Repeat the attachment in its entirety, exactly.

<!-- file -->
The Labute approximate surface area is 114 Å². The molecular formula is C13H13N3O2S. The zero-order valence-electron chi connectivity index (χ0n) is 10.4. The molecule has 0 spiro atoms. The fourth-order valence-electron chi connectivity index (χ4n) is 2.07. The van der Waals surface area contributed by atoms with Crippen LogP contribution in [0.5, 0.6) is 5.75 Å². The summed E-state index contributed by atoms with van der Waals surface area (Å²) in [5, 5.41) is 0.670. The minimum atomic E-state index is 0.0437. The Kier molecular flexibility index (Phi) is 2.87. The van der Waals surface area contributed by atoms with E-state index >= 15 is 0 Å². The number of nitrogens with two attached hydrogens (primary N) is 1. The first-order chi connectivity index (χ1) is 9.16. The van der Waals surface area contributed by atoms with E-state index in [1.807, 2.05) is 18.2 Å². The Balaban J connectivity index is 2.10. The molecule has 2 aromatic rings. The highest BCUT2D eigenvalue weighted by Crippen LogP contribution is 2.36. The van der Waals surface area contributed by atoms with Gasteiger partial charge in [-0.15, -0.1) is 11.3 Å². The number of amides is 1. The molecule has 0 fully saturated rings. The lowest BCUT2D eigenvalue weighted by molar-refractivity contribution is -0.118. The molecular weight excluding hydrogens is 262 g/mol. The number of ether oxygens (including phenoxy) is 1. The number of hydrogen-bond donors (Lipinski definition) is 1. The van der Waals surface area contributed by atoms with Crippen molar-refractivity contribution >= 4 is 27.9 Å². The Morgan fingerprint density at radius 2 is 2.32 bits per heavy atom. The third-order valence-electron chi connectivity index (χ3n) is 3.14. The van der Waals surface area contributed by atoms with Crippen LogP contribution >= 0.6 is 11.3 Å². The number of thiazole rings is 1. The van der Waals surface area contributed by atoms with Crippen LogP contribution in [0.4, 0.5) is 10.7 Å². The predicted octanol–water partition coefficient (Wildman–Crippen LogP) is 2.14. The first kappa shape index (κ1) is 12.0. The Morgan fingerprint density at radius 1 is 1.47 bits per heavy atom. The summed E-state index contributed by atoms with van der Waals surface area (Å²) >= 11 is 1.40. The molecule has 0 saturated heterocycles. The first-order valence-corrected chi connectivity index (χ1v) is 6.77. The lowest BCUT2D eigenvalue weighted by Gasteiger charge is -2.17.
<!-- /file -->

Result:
The Labute approximate surface area is 114 Å². The molecular formula is C13H13N3O2S. The zero-order valence-electron chi connectivity index (χ0n) is 10.4. The molecule has 0 spiro atoms. The fourth-order valence-electron chi connectivity index (χ4n) is 2.07. The van der Waals surface area contributed by atoms with Crippen LogP contribution in [0.5, 0.6) is 5.75 Å². The summed E-state index contributed by atoms with van der Waals surface area (Å²) in [5, 5.41) is 0.670. The minimum atomic E-state index is 0.0437. The Kier molecular flexibility index (Phi) is 2.87. The van der Waals surface area contributed by atoms with E-state index >= 15 is 0 Å². The number of nitrogens with two attached hydrogens (primary N) is 1. The first-order chi connectivity index (χ1) is 9.16. The van der Waals surface area contributed by atoms with E-state index in [1.807, 2.05) is 18.2 Å². The Balaban J connectivity index is 2.10. The molecule has 2 aromatic rings. The highest BCUT2D eigenvalue weighted by Crippen LogP contribution is 2.36. The van der Waals surface area contributed by atoms with Gasteiger partial charge in [-0.15, -0.1) is 11.3 Å². The number of amides is 1. The molecule has 0 fully saturated rings. The lowest BCUT2D eigenvalue weighted by molar-refractivity contribution is -0.118. The molecular weight excluding hydrogens is 262 g/mol. The number of ether oxygens (including phenoxy) is 1. The number of hydrogen-bond donors (Lipinski definition) is 1. The van der Waals surface area contributed by atoms with Crippen molar-refractivity contribution >= 4 is 27.9 Å². The Morgan fingerprint density at radius 2 is 2.32 bits per heavy atom. The third-order valence-electron chi connectivity index (χ3n) is 3.14. The van der Waals surface area contributed by atoms with Crippen LogP contribution >= 0.6 is 11.3 Å². The number of thiazole rings is 1. The van der Waals surface area contributed by atoms with Crippen LogP contribution in [0.4, 0.5) is 10.7 Å². The predicted octanol–water partition coefficient (Wildman–Crippen LogP) is 2.14. The first kappa shape index (κ1) is 12.0. The Morgan fingerprint density at radius 1 is 1.47 bits per heavy atom. The summed E-state index contributed by atoms with van der Waals surface area (Å²) >= 11 is 1.40. The molecule has 0 saturated heterocycles. The first-order valence-corrected chi connectivity index (χ1v) is 6.77. The lowest BCUT2D eigenvalue weighted by Gasteiger charge is -2.17.